• Physical Therapy Helps Teenager Overcomes Return to School and Life

    January 26, 2017: When Elizabeth first walked into the Mayo Clinic’s Pediatric Pain Rehabilitation Center and saw someone faint right in front of her, she knew that she was in the right place. 

    At this point Elizabeth had been struggling with chronic pain and a condition called postural orthostatic tachycardia syndrome, or POTS, for several years. Her symptoms included migraine headaches, vision and hearing problems, and fainting also became a daily occurrence for her. 

    Her symptoms were so severe, they forced Elizabeth out of school, into bed, and out from the activities that she loved. Her friendships dissolved, and she struggled to find effective treatments for her numerous ailments.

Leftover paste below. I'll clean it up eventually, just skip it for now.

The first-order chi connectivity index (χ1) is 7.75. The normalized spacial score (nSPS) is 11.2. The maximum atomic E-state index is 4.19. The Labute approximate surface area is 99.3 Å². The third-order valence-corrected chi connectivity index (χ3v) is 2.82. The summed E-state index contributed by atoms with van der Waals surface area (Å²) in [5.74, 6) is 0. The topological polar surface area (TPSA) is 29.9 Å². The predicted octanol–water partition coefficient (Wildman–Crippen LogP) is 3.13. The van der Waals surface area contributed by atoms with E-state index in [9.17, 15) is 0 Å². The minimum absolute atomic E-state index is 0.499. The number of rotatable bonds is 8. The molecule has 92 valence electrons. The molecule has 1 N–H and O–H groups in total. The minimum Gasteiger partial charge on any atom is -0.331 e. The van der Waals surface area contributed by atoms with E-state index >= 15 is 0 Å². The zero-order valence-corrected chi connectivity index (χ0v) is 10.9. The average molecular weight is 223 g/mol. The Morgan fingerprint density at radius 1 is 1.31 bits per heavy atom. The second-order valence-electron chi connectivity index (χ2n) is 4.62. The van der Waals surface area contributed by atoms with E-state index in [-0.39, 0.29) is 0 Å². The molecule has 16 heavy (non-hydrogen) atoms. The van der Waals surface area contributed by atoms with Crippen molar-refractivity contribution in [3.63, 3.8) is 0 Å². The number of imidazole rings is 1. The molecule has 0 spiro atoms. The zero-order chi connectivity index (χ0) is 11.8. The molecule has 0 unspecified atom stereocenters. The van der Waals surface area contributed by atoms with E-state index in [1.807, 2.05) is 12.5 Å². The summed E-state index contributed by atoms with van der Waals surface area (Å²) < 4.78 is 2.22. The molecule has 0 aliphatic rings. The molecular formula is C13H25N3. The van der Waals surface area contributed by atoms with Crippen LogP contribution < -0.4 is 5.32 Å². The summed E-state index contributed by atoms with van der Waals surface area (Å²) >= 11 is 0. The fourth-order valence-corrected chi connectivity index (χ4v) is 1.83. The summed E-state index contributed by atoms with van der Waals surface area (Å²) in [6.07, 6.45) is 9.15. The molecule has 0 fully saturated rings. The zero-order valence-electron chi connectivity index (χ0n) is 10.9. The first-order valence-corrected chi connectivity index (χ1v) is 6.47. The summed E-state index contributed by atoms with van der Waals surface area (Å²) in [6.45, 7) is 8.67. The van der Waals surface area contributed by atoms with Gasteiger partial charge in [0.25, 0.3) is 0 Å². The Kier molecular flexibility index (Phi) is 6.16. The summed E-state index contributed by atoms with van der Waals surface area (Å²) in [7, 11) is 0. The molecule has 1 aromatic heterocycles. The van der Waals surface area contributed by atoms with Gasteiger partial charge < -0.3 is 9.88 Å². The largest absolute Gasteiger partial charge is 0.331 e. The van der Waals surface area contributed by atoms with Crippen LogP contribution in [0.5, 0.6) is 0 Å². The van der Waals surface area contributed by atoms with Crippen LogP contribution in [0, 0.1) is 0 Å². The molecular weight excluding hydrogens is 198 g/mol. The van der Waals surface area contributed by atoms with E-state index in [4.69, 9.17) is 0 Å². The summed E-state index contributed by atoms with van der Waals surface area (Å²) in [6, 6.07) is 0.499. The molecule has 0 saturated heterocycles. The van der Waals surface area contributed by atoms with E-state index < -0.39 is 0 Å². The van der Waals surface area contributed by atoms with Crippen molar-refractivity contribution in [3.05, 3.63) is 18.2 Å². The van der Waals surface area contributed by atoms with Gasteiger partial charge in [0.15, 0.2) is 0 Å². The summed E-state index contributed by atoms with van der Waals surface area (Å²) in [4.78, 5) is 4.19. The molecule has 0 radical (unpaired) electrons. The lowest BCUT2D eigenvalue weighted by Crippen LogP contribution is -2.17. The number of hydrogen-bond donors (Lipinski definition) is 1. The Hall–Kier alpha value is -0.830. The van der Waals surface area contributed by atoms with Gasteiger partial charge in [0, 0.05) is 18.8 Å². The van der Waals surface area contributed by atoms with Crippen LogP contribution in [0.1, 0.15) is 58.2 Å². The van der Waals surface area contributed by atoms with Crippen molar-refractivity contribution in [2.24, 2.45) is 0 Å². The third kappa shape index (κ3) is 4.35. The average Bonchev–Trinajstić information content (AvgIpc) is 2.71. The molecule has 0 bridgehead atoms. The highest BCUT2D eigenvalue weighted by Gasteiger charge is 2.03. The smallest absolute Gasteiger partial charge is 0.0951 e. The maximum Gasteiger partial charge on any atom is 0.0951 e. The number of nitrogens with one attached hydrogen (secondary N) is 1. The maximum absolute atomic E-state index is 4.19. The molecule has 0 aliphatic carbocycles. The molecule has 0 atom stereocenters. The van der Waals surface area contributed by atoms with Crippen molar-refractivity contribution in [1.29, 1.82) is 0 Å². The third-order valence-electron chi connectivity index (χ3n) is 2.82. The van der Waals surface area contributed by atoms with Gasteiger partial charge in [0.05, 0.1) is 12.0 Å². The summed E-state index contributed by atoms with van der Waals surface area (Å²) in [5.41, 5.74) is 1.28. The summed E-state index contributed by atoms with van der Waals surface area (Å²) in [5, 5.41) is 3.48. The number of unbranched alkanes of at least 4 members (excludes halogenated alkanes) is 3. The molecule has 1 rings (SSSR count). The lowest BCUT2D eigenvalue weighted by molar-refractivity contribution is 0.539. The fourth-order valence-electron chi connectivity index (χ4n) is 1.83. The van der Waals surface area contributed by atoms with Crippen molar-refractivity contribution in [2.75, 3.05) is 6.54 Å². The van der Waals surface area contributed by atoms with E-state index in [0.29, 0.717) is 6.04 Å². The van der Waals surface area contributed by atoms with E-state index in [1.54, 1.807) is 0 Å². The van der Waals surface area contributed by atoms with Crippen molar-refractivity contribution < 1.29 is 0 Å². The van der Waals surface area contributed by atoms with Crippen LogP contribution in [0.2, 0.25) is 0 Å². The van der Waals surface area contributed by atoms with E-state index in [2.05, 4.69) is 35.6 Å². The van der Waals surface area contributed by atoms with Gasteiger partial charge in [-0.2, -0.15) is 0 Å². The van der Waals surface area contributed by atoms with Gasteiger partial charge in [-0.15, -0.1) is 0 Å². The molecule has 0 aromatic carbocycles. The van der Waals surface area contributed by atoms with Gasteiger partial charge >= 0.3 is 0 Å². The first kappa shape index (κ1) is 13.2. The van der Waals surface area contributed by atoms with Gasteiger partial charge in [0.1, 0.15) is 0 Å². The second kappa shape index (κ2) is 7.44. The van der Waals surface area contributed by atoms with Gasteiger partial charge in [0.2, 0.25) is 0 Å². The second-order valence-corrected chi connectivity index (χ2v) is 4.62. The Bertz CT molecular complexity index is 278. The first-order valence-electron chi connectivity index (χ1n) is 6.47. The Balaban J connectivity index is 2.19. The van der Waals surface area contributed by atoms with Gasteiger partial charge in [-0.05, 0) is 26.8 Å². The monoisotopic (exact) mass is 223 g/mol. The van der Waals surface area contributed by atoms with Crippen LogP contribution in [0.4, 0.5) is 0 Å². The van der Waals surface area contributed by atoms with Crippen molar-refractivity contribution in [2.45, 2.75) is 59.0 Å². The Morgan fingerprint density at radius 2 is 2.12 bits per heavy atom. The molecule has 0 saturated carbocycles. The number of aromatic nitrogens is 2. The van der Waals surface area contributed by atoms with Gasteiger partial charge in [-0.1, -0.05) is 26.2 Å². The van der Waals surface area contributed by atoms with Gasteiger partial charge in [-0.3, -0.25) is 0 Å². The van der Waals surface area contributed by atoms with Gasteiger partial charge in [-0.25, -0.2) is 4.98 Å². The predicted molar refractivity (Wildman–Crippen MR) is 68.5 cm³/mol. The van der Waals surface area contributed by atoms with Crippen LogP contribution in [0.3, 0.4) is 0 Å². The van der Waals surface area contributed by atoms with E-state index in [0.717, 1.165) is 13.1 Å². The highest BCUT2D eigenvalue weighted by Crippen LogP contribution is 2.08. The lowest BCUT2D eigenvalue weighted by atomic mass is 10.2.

That’s when she found the 1-month treatment program at the Mayo Clinic in Rochester, Minnesota. Her intensive care included daily physical therapy treatments and significant patient education. Gradually, she became stronger and stronger and in less pain.

    Her recovery was so significant and profound, Elizabeth is now a sophomore in college studying to become a physical therapist. 

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    Elizabeth Sprague is a 20-year-old sophomore at the University of New England majoring in health, wellness, and occupational studies, with plans to attend physical therapy school after graduation. She works in the school’s Chronic and Acute Pain Research Lab, and mentors children struggling with autonomic dysfunction. 

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